4So Jacob sent for Rachel and Leah to meet him in the field where his flock was. 5There he said to them: “I have noticed that your father’s attitude toward me is not as it was in the past; but the God of my father has been with me. 6You know well that with all my strength I served your father; 7yet your father cheated me and changed my wages ten times. God, however, did not let him do me any harm.#Jdt 8:26. 8Whenever your father said, ‘The speckled animals will be your wages,’ the entire flock would bear speckled young; whenever he said, ‘The streaked animals will be your wages,’ the entire flock would bear streaked young. 9So God took away your father’s livestock and gave it to me. 10Once, during the flock’s mating season, I had a dream in which I saw he-goats mating that were streaked, speckled and mottled. 11In the dream God’s angel said to me, ‘Jacob!’ and I replied, ‘Here I am!’ 12Then he said: ‘Look up and see. All the he-goats that are mating are streaked, speckled and mottled, for I have seen all the things that Laban has been doing to you. 13I am the God of Bethel, where you anointed a sacred pillar and made a vow to me. Get up now! Leave this land and return to the land of your birth.’”#Gn 28:18.
14Rachel and Leah answered him: “Do we still have an heir’s portion in our father’s house? 15Are we not regarded by him as outsiders?#Outsiders: lit., “foreign women”; they lacked the favored legal status of native women. Used up: lit., “eaten, consumed”; the bridal price that a man received for giving his daughter in marriage was legally reserved as her inalienable dowry. Perhaps this is the reason that Rachel took the household images belonging to Laban. He not only sold us; he has even used up the money that he got for us! 16All the wealth that God took away from our father really belongs to us and our children. So do whatever God has told you.”#Wis 10:10–11. 17Jacob proceeded to put his children and wives on camels, 18and he drove off all his livestock and all the property he had acquired in Paddan-aram, to go to his father Isaac in the land of Canaan.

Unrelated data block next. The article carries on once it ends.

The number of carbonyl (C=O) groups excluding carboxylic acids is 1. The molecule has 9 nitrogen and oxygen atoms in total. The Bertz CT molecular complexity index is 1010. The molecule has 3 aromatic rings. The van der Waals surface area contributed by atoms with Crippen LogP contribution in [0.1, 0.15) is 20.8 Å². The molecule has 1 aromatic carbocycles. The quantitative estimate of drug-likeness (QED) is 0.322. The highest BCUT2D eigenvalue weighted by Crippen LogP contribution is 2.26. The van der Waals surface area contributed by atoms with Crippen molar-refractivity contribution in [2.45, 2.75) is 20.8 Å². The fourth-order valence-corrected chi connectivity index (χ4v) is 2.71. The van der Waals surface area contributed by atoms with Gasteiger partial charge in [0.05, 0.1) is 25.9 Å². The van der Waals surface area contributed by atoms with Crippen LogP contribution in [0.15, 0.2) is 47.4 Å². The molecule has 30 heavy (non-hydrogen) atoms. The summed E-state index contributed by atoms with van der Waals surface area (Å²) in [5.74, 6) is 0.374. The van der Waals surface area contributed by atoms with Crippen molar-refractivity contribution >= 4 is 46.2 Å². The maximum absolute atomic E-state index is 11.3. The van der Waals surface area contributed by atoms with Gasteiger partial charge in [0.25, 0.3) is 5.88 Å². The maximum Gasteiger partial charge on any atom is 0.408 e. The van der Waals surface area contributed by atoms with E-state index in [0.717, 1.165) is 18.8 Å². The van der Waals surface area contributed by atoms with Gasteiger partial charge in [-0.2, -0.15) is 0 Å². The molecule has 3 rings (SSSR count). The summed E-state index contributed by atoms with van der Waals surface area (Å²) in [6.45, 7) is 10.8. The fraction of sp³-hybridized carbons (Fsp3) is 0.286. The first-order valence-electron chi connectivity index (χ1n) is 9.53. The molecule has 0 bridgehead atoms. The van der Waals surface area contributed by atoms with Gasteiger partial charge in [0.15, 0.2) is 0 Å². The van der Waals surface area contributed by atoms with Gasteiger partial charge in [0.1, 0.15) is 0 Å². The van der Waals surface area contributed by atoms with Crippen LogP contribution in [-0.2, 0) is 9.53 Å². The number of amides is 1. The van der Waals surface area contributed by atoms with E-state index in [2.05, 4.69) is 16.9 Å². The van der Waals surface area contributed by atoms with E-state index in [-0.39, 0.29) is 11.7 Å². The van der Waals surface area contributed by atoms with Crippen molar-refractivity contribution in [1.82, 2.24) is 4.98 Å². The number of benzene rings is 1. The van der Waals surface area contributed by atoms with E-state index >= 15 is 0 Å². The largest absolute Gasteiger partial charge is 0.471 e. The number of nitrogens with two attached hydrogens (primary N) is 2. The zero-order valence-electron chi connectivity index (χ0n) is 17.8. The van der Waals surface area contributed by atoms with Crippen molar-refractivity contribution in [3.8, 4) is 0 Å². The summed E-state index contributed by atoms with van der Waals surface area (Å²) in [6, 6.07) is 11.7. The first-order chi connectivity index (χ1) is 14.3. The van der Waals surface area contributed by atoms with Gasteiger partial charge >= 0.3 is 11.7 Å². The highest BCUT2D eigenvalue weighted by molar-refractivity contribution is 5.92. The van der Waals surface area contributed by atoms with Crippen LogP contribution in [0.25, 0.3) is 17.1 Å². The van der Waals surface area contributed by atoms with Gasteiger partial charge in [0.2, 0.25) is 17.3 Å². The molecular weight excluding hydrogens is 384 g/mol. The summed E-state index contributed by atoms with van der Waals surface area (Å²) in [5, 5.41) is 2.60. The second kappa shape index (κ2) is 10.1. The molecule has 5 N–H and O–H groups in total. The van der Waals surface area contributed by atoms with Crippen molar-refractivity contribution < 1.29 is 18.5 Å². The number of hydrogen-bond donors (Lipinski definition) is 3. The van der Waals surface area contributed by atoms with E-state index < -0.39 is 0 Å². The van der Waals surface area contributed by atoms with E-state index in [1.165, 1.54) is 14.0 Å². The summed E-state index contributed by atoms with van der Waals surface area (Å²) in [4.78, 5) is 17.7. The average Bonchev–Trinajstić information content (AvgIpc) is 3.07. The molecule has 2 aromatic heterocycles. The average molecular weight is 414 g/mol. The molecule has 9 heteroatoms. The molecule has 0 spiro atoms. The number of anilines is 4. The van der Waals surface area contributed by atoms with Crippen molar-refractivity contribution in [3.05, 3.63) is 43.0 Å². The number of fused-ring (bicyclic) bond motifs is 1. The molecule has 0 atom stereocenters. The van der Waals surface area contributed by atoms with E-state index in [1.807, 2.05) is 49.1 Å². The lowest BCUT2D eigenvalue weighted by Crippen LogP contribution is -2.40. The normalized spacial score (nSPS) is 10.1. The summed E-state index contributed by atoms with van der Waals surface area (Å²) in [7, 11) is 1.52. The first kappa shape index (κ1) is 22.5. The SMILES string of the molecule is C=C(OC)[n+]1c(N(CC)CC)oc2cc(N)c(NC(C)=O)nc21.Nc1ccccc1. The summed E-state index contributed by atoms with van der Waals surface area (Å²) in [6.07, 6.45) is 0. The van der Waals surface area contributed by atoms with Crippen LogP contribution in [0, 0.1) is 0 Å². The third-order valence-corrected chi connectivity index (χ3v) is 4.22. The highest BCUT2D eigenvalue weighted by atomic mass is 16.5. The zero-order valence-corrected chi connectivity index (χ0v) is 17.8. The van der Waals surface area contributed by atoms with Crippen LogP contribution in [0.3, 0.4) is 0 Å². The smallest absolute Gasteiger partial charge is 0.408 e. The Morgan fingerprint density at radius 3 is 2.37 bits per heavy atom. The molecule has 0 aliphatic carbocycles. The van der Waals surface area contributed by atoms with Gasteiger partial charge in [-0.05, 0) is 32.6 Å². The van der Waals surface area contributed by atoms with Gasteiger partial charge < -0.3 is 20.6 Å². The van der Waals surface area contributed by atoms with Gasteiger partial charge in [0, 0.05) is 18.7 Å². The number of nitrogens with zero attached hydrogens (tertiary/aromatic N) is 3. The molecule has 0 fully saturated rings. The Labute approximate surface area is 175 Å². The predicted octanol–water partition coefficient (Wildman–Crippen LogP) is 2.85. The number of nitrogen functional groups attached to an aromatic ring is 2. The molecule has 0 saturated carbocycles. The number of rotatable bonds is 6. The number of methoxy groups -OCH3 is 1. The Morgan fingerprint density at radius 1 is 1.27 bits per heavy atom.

19Now Laban was away shearing his sheep, and Rachel had stolen her father’s household images.#Household images: in Hebrew, teraphim, figurines used in divination (Ez 21:26; Zec 10:2). Laban calls them his “gods” (v. 30). The traditional translation “idols” is avoided because it suggests false gods, whereas Genesis seems to accept the fact that the ancestors did not always live according to later biblical religious standards and laws. #Gn 31:34; 1 Sm 19:13. 20Jacob had hoodwinked#Hoodwinked: lit., “stolen the heart of,” i.e., lulled the mind of. Aramean: the earliest extra-biblical references to the Arameans date later than the time of Jacob, if Jacob is dated to the mid-second millennium; to call Laban an Aramean and to have him speak Aramaic (Jegar-sahadutha, v. 47) is an apparent anachronism. The word may have been chosen to underscore the growing estrangement between the two men and the fact that their descendants will be two different peoples. Laban the Aramean by not telling him that he was going to flee. 21Thus he fled with all that he had. Once he was across the Euphrates, he headed for the hill country of Gilead.
22On the third day, word came to Laban that Jacob had fled. 23Taking his kinsmen with him, he pursued him for seven days#For seven days: lit., “a way of seven days,” a general term to designate a long distance; it would actually have taken a camel caravan many more days to travel from Haran to Gilead, the region east of the northern half of the Jordan. The mention of camels in this passage is apparently anachronistic since camels were not domesticated until the late second millennium. until he caught up with him in the hill country of Gilead. 24But that night God appeared to Laban the Aramean in a dream and said to him: Take care not to say anything to Jacob.#Wis 10:12.
Jacob and Laban in Gilead. 25When Laban overtook Jacob, Jacob’s tents were pitched in the hill country; Laban also pitched his tents in the hill country of Gilead. 26Laban said to Jacob, “How could you hoodwink me and carry off my daughters like prisoners of war?#Prisoners of war: lit., “women captured by the sword”; the women of a conquered people were treated as part of the victor’s spoil; cf. 1 Sm 30:2; 2 Kgs 5:2. 27Why did you dupe me by stealing away secretly? You did not tell me! I would have sent you off with joyful singing to the sound of tambourines and harps. 28You did not even allow me a parting kiss to my daughters and grandchildren! Now what you have done makes no sense. 29I have it in my power to harm all of you; but last night the God of your father said to me, ‘Take care not to say anything to Jacob!’ 30Granted that you had to leave because you were longing for your father’s house, why did you steal my gods?” 31Jacob replied to Laban, “I was frightened at the thought that you might take your daughters away from me by force. 32As for your gods, the one you find them with shall not remain alive! If, with our kinsmen looking on, you identify anything here as belonging to you, take it.” Jacob had no idea that Rachel had stolen the household images.